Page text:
Guy Wetmore Carryl
Biography of Guy Wetmore Carryl
Guy Wetmore Carryl (March 4, 1873 – April 1, 1904) was an American humorist and poet.
Carryl was born in New York City, the first-born of author Charles Edward Carryl and Mary R. Wetmore.
When he was only 20 years old he had his first article published in The New York Times. He graduated from Columbia University in 1895 when he was 22 years of age. During his college years he had written plays for amateur performances. One of his professors was Harry Thurston Peck, who was scandalized by Carryl’s famous quote “It takes two bodies to make one seduction,” which was a somewhat risqué statement for those times.
After graduation, in 1896 he became a staff writer for Munsey's Magazine under Frank Munsey and he was later promoted to managing editor of the magazine. Later he went to work for Harper's Magazine and was sent to Paris. While in Paris he wrote for Life, Outing, Munsey’s, and Collier’s, as well as his own independent writings.
Some of Carryl's better-known works were his humorous poems that were parodies of Aesop's Fables, such as “The Sycophantic Fox and the Gullible Raven” and of Mother Goose nursery rhymes, such as “The Embarrassing Episode of Little Miss Muffet,” poems which are still popular today. He also wrote a number of humorous parodies of Grimm's Fairy Tales, such as “How Little Red Riding Hood Came To Be Eaten” and “How Fair Cinderella Disposed of Her Shoe.” His humorous poems usually ended with a pun on the words used in the moral of the story.
You are only absurd when you get in the curd,
But you’re rude when you get in the whey.
—from “The Embarrassing Episode of Little Miss Muffet”
Guy Carryl died in 1904 at age 31 at Roosevelt Hospital in New York City. His death was thought to be a result of illness contracted from exposure while fighting a fire at his house a month earlier.
Guy Wetmore Carryl's Works:
* Fables for the Frivolous (with Apologies to La Fontaine) (1898) (see Jean de La Fontaine)
* Mother Goose for Grown-Ups (1900)
* Grimm Tales Made Gay (1902)
* The Lieutenant Governor (1902)
* Zut and Other Parisians (1903)
* The Transgression of Andrew Vane (1904)
* Far From the Maddening Girls (1904) (posthumous)
* The Garden of Years (1904) (posthumous)
This page is based on the copyrighted Wikipedia Guy Wetmore Carryl; it is used under the Creative Commons Attribution-ShareAlike 3.0 Unported License. You may redistribute it, verbatim or modified, providing that you comply with the terms of the CC-BY-SA.
Guy Wetmore Carryl Poems
The Sycophantic Fox And The Gullible Rav...
A raven sat upon a tree, And not a word he spoke, for His beak contained a piece of Brie. Or, maybe it was Roquefort.
How Little Red Riding Hood Came To Be Ea...
Most worthy of praise Were the virtuous ways Of Little Red Riding Hood's Ma, And no one was ever
How A Girl Was Too Reckless Of Grammar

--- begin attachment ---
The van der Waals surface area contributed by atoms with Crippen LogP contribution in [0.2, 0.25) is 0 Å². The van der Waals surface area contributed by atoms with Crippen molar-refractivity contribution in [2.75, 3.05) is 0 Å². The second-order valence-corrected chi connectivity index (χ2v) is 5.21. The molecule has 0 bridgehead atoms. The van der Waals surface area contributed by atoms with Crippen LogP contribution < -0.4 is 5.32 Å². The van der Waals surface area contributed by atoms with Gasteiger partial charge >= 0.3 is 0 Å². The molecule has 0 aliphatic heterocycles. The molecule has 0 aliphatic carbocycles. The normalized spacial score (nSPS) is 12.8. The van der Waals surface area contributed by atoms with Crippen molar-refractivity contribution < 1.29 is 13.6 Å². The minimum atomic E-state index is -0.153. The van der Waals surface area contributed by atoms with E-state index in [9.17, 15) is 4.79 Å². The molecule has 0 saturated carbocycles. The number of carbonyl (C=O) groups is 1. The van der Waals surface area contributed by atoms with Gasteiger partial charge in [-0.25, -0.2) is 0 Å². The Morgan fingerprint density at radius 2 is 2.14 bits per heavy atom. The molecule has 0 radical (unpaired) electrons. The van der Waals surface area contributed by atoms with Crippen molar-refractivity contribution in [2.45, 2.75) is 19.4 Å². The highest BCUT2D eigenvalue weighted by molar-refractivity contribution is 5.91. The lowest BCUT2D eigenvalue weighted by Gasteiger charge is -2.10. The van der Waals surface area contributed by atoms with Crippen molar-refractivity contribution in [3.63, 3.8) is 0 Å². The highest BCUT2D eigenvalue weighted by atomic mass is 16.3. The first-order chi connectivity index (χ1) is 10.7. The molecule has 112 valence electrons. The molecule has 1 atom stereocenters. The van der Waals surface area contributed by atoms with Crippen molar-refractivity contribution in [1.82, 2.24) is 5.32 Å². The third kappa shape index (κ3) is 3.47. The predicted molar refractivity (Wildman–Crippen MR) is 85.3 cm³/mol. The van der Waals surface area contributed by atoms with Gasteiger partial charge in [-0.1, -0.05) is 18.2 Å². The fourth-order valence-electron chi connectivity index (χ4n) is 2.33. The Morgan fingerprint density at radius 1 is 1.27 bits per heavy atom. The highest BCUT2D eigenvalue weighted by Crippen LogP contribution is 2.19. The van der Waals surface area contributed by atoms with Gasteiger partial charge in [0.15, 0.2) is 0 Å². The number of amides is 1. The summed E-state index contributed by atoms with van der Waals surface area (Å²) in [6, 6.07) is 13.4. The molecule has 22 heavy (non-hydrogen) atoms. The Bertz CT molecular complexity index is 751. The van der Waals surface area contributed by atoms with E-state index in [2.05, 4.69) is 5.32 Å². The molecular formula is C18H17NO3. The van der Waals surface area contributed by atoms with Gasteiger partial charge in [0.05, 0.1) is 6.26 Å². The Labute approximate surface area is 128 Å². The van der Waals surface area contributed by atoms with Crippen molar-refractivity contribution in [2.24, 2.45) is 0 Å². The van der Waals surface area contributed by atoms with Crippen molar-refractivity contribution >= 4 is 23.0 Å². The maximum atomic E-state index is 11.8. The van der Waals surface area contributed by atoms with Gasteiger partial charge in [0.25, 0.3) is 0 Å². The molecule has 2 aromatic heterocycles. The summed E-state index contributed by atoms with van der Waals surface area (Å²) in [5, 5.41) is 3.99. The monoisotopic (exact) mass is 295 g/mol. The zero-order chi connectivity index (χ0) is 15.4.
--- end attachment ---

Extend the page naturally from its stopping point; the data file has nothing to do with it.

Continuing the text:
Matilda Maud Mackenzie frankly hadn't any chin, Her hands were rough, her feet she turned invariably in; Her general form was German,
How A Cat Was Annoyed And A Poet Was Boo...
A poet had a cat. There is nothing odd in that— (I might make a little pun about the Mews!)
How Rudeness And Kindness Were Justly Re...
Once on a time, long years ago (Just when I quite forget), Two maidens lived beside the Po, One blonde and one brunette.
The Arrogant Frog And The Superior Bull
Once, on a time and in a place Conducive to malaria, There lived a member of the race Of
Since the great, glad greeting of dawn from the eastern hills Triumphant ran with a shout to the woods below, With the song in his ears of the clearly clamoring rills He has lain, like a man of snow,
How The Helpmate Of Blue-Beard Made Free...
A maiden from the Bosphorus, With eyes as bright as phosphorus, Once wed the wealthy bailiff Of the caliph
The giant slept, and pigmies at his feet, Like children moulding monuments of snow, Piled stone on stone, mapped market-place and street, And saw their temples column-girdled grow:
The Vainglorious Oak And The Modest Bulr...
A bulrush stood on a river's rim, And an oak that grew near by Looked down with cold hauteur
The fog slunk down from Labrador, stealthy, sure, and slow, Southwardly shifting, far inshore, so never a man might know How the sea it trod with feet soft-shod, watching the distance dim, Where the fishing-fleet to the eastward beat, white dots on the ocean's rim.
How Fair Cinderella Disposed Of Her Shoe
The vainest girls in forty states Were Gwendolyn and Gladys Gates; They warbled slightly off the air, Romantic German songs,
How Beauty Contrived To Get Square With ...
Miss Guinevere Platt Was so beautiful that She couldn't remember the day When one of her swains...
How Jack Found That Beans May Go Back On...
Without the slightest basis For hypochondriasis A widow had forebodings which a cloud around her flung,
Was it so long? It seems so brief a while
Since this still hour between the day and dark
Was lightened by a little fellow’s smile;
Since we were wont to mark
The sunset’s crimson dim to gold, to gray,
Content to know that, though he loved to roam
Care-free among the comrades of his play,
Twilight would lead him home.